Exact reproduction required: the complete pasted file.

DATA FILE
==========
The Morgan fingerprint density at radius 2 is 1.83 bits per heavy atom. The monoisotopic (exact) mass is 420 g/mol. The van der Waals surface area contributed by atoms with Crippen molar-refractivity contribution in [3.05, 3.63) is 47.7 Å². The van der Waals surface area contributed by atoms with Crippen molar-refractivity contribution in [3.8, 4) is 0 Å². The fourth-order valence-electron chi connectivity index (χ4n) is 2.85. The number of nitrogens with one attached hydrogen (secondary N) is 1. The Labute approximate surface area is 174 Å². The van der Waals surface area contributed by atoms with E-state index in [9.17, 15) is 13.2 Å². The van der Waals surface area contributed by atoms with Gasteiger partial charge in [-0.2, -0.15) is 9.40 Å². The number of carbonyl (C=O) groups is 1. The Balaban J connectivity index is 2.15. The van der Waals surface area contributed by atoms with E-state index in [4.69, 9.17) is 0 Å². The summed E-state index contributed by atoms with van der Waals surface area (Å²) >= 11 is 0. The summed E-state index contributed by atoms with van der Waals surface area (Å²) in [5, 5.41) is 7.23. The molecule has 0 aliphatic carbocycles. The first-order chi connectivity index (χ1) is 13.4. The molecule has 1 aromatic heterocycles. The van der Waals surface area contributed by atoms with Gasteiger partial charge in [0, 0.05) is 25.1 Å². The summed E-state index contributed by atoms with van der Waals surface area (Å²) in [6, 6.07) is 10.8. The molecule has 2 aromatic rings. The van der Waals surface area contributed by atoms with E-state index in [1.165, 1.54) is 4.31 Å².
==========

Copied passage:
The Morgan fingerprint density at radius 2 is 1.83 bits per heavy atom. The monoisotopic (exact) mass is 420 g/mol. The van der Waals surface area contributed by atoms with Crippen molar-refractivity contribution in [3.05, 3.63) is 47.7 Å². The van der Waals surface area contributed by atoms with Crippen molar-refractivity contribution in [3.8, 4) is 0 Å². The fourth-order valence-electron chi connectivity index (χ4n) is 2.85. The number of nitrogens with one attached hydrogen (secondary N) is 1. The Labute approximate surface area is 174 Å². The van der Waals surface area contributed by atoms with E-state index in [9.17, 15) is 13.2 Å². The van der Waals surface area contributed by atoms with Gasteiger partial charge in [-0.2, -0.15) is 9.40 Å². The number of carbonyl (C=O) groups is 1. The Balaban J connectivity index is 2.15. The van der Waals surface area contributed by atoms with E-state index in [4.69, 9.17) is 0 Å². The summed E-state index contributed by atoms with van der Waals surface area (Å²) >= 11 is 0. The summed E-state index contributed by atoms with van der Waals surface area (Å²) in [5, 5.41) is 7.23. The molecule has 0 aliphatic carbocycles. The first-order chi connectivity index (χ1) is 13.4. The molecule has 1 aromatic heterocycles. The van der Waals surface area contributed by atoms with Gasteiger partial charge in [0, 0.05) is 25.1 Å². The summed E-state index contributed by atoms with van der Waals surface area (Å²) in [6, 6.07) is 10.8. The molecule has 2 aromatic rings. The van der Waals surface area contributed by atoms with E-state index in [1.165, 1.54) is 4.31 Å².